Using a public survey link is the simplest and fastest way to collect responses for your survey. However, if you use a public survey link, you might receive responses from 'bots' (also called 'spambots') - automated software programs that enter invalid data into your survey. In general, it is not recommended that an initial public survey link mention compensation (i.e. gift card) to participants who complete the form as this increases the risk of interest by malicious bots. You can enable the Google reCAPTCHA feature on public survey links to help avoid this.
The Google reCAPTCHA feature can be enabled to help protect your public surveys from abuse from 'bots', which are automated software programs that might enter trash data into your survey. A 'captcha' is a turing test to tell humans and bots apart. It is easy for humans to solve, but hard for bots and other malicious software to figure out. By enabling Google reCAPTCHA on your public survey, you can block automated software while helping welcome your survey participants to begin your survey with ease.
This feature can be enabled on surveys you have enabled with a public URL. (Note: Only the first instrument in your project or arm can be enabled as a public survey.) When a survey respondent navigates to the page, they will first have to pass the reCAPTCHA test:
Note: A survey participant will never have to pass the reCAPTCHA test more than once per day on a given device/computer.
To enable the reCAPTCHA feature, navigate to "Survey Distribution Tools." Click the checkbox below the public survey URL to enable the feature:
Remember if you enable reCAPTCHA and are testing your survey - it will only ask you to complete the test once per day unless you clear out cookies on your device!
If you are using this feature for a research project, we recommend including the following language to your consent form to ensure research participants are made aware of potential data collected by Google.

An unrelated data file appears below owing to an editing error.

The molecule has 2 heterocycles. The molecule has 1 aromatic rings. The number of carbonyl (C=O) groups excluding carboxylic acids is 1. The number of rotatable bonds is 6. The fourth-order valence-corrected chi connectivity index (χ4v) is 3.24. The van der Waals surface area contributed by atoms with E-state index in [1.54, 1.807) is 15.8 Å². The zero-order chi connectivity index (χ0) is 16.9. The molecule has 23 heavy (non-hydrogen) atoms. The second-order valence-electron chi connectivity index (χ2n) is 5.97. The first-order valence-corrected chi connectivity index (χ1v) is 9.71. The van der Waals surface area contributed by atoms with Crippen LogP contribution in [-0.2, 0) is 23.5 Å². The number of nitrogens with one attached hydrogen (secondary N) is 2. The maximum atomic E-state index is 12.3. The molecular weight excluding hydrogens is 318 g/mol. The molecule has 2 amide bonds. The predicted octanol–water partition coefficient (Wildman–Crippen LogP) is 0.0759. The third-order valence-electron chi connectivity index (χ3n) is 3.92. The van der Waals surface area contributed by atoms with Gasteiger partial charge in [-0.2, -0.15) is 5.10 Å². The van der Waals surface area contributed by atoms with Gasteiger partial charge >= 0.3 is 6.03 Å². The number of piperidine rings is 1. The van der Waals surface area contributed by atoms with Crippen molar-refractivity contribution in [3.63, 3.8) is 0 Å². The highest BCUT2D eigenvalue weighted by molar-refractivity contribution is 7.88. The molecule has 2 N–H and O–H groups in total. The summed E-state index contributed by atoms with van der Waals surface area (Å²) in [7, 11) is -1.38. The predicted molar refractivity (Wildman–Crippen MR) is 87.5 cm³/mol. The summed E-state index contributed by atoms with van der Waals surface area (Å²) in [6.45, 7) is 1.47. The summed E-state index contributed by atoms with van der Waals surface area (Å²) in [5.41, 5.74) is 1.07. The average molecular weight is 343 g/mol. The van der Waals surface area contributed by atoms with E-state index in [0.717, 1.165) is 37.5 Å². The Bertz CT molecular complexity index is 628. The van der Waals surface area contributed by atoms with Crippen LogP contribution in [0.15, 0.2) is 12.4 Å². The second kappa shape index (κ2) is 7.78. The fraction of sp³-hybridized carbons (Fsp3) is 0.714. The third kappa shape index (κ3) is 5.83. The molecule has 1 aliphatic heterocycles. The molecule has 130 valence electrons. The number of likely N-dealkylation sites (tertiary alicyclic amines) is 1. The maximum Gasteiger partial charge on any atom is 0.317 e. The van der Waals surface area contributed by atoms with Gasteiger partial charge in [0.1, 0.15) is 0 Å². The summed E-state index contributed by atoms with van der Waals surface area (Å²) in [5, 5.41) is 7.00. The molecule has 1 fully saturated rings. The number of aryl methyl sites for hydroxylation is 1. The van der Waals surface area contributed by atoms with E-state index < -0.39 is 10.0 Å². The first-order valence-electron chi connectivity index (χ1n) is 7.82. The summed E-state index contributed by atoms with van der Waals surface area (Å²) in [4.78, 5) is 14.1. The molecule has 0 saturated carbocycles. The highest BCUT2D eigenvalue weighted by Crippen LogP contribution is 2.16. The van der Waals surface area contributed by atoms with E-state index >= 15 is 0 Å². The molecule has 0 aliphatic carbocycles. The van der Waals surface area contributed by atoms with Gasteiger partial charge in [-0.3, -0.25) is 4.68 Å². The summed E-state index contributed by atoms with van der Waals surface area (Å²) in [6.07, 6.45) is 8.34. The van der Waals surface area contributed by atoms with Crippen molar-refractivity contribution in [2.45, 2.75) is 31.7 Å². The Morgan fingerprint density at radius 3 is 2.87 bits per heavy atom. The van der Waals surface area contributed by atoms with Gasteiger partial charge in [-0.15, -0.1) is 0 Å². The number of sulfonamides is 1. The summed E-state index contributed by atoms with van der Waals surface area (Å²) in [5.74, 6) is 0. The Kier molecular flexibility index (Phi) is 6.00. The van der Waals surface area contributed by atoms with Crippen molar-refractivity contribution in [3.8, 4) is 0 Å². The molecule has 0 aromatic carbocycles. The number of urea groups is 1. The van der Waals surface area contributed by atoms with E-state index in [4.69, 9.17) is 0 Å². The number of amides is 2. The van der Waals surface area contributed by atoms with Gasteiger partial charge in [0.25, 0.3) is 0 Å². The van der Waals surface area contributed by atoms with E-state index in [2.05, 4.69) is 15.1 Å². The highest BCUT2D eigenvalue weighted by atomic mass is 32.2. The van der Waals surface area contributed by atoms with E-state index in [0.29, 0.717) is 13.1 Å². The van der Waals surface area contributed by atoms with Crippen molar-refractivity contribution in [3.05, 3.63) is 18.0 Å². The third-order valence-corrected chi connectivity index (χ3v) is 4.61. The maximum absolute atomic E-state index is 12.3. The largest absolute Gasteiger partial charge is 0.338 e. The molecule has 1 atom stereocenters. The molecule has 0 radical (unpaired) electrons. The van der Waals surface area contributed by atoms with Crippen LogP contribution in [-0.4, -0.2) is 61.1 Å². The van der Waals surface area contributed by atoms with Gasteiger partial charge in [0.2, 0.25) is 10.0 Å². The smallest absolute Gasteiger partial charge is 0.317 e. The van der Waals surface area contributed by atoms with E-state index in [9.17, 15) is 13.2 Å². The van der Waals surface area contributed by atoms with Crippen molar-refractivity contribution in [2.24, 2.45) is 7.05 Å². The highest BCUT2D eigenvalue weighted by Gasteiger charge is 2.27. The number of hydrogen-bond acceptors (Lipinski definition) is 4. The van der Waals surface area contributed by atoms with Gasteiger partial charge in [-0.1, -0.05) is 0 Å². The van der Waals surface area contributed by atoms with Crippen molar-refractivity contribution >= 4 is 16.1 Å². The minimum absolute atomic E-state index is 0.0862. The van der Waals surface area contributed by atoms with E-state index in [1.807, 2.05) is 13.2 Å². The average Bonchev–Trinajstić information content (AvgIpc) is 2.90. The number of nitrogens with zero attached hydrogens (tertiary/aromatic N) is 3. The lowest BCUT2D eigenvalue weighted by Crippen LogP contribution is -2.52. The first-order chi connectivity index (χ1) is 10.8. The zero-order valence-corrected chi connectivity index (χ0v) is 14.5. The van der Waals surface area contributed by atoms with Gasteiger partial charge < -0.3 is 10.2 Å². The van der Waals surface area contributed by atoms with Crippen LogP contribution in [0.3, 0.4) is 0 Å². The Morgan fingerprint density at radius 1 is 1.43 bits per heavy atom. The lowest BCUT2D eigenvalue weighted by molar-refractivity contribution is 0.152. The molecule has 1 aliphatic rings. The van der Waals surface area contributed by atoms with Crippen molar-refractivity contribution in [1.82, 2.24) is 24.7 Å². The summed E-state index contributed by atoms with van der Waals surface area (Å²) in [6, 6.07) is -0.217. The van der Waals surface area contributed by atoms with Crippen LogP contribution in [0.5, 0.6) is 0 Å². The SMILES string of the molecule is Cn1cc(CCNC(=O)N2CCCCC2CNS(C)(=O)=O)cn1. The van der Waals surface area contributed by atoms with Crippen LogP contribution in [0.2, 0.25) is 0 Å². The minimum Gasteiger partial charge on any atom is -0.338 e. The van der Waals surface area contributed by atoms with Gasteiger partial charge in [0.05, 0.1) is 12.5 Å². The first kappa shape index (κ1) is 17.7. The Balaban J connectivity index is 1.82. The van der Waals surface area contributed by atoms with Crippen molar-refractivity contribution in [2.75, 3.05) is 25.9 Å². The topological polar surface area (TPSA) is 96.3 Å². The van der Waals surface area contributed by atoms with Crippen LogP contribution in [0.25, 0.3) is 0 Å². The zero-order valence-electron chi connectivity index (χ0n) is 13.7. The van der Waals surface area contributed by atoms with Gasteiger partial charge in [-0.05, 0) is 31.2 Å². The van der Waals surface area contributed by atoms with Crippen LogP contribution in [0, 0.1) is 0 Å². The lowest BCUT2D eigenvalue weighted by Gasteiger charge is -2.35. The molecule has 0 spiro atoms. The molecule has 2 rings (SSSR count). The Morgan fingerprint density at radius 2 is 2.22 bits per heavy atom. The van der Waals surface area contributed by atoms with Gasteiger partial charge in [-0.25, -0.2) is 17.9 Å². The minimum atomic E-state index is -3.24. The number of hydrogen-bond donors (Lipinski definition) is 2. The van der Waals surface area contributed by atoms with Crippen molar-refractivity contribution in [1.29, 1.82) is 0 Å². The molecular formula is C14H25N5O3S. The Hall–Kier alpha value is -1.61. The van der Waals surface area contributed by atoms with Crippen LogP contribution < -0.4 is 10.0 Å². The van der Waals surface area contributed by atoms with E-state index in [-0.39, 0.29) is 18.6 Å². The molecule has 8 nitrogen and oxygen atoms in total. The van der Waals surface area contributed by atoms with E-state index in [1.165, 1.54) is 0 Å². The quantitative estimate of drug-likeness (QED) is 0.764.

Surveys in this project are using Google reCAPTCHA to distinguish between humans and automated bots accessing the survey, to aid in data quality efforts and prevent automated submissions. Google reCAPTCHA may collect information from your device such as IP address, Google account information, browser history, cookies, etc. as signaling to make this determination.
This feature has been reviewed and accepted by the UW-Madison SMPH Cybersecurity team in coordination with our security personnel. There is potential risk involved with using this feature due to privacy concerns surrounding Google’s tracking technology (i.e. Analytics). However, the security review determined the benefits (i.e. bot mitigation to aid in data quality efforts) outweigh any potential risks. Each project team must consider if they would like to use this feature on their REDCap project.
The potential type of data that Google reCAPTCHA may collect is:
Survey participants can minimize data potentially collected by reCAPTHCA by:
|Keywords||REDCap, surveys, reCAPTCHA, public surveys, URL, spambot, bots||Doc ID||111364|
|Owner||Amy S.||Group||SMPH Research Informatics|
|Created||2021-06-07 11:11 CST||Updated||2023-10-31 08:58 CST|
|Sites||Institute for Clinical and Translational Research, SMPH Research Informatics , SMPH Research Informatics TEST|
|Feedback||1 0 Comment Suggest a new document|